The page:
Figure 5 shows the two concept maps that were created by the student teachers. Different keywords and phrases were grouped together in the concept maps to show the links within the ILA concepts. For example, numerical and other concepts depicted by the images in Figure 4 such as the number of dogs, many people wearing traditional attire, a long queue of ballerinas and a comparison of the cutlery items in the collage are captured in the concept map on the left in Figure 5.

Concepts such as large, many, long and more that emerged were grouped together Group 4 to represent measurement concepts. In the 15 years that I had worked as a teacher educator, I had never before embarked on arts-based methods, so I was somewhat apprehensive to use this approach.

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However, when I taught this module I learned more about my students through my interaction with them. For example, I learned that many would embrace the celebration of family connectedness such as birthdays and family get-togethers and that they could effectively utilise this knowledge to teach their learners numerical values, dates and counting skills. In turn, the students learned that family connectedness is an important element of prior knowledge that they can utilise to teach their learners. Moreover, the arts-based lessons offered hands-on creative tools from a cultural context that helped the students to better grasp the concepts I was trying to teach Samaras Weber argues that although arts-based approaches are used for a wide range of purposes, they are highly useful in self-study education.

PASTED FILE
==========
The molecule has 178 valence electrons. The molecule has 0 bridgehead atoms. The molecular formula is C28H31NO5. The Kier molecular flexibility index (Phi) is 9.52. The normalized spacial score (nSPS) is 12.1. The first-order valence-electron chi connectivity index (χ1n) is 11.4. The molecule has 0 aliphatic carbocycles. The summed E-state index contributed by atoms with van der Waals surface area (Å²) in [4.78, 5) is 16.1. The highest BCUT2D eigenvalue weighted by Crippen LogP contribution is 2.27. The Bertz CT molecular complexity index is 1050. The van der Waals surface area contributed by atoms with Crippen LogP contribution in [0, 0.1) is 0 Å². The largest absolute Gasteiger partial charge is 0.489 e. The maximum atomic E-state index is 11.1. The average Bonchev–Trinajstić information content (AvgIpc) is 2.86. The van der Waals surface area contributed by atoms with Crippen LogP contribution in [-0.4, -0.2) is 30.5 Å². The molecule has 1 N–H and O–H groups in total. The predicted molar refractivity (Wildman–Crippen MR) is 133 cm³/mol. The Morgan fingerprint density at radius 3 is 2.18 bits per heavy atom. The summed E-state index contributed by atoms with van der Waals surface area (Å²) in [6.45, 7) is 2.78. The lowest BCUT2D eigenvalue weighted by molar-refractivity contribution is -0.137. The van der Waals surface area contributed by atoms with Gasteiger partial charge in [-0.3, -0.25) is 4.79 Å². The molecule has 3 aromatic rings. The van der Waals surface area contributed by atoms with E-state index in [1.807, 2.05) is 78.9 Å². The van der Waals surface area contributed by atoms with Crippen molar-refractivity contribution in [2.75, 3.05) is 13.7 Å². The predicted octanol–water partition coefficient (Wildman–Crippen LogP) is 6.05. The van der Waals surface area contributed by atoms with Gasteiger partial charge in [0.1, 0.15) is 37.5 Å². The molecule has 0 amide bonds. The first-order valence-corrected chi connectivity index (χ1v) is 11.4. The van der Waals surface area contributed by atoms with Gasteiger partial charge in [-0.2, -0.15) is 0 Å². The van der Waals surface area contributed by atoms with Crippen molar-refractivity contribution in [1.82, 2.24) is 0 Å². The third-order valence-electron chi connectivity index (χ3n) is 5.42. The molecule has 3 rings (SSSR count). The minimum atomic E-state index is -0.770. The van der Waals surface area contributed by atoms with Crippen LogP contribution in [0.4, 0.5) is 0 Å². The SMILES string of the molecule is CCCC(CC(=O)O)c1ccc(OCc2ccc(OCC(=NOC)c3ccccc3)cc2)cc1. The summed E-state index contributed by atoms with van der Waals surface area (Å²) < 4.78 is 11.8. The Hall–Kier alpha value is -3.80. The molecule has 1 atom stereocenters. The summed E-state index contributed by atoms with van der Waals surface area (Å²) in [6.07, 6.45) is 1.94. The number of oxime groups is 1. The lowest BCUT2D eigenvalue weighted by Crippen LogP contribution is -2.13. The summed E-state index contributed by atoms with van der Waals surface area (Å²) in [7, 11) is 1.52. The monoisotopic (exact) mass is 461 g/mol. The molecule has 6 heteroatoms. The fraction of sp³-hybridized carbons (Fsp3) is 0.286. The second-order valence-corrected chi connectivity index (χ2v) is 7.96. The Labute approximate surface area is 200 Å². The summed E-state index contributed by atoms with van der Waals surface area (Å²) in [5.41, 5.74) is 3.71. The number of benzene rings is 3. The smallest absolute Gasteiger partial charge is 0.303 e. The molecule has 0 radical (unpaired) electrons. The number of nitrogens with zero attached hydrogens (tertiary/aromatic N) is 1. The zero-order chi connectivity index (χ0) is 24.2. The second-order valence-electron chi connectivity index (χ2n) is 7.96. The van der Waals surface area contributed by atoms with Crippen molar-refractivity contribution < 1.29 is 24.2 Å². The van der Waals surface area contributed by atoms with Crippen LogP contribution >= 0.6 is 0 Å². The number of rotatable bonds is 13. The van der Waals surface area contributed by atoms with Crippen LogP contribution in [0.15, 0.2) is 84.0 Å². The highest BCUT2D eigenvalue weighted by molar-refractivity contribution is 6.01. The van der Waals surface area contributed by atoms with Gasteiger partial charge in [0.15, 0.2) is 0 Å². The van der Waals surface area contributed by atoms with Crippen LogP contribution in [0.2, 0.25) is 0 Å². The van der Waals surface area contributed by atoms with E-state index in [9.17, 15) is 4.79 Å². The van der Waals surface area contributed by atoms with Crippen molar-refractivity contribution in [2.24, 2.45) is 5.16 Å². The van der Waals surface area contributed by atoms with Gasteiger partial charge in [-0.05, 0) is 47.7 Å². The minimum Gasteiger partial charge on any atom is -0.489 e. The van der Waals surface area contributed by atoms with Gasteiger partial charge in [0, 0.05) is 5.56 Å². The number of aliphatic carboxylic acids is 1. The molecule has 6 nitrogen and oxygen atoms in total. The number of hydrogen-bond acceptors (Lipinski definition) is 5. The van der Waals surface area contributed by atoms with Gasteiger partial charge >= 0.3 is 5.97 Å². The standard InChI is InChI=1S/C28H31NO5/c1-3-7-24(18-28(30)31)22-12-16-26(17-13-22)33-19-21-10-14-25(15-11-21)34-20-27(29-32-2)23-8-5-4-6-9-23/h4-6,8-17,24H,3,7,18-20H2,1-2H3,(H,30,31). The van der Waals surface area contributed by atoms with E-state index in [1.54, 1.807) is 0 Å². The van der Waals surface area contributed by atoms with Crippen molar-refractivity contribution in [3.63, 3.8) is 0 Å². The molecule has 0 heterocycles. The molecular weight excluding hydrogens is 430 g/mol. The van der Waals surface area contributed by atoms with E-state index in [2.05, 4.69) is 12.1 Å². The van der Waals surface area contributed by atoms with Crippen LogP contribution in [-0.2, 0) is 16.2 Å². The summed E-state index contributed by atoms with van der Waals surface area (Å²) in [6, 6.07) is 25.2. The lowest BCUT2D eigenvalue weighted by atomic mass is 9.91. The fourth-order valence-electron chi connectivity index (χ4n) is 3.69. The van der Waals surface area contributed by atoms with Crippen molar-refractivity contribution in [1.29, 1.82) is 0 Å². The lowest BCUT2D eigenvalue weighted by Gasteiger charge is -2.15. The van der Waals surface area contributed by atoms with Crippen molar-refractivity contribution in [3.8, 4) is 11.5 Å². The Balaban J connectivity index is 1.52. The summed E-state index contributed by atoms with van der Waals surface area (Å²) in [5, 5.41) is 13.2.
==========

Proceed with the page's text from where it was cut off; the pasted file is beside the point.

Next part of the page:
I learned that for so many years as a teacher educator I had been using other learner-centred methods such as presentations and group discussions yet I had never ventured into an arts-based approach as I had thought these activities were for artistic people. When I embarked on this journey, I was forced out of my comfort zone — and what an amazing experience it proved to be!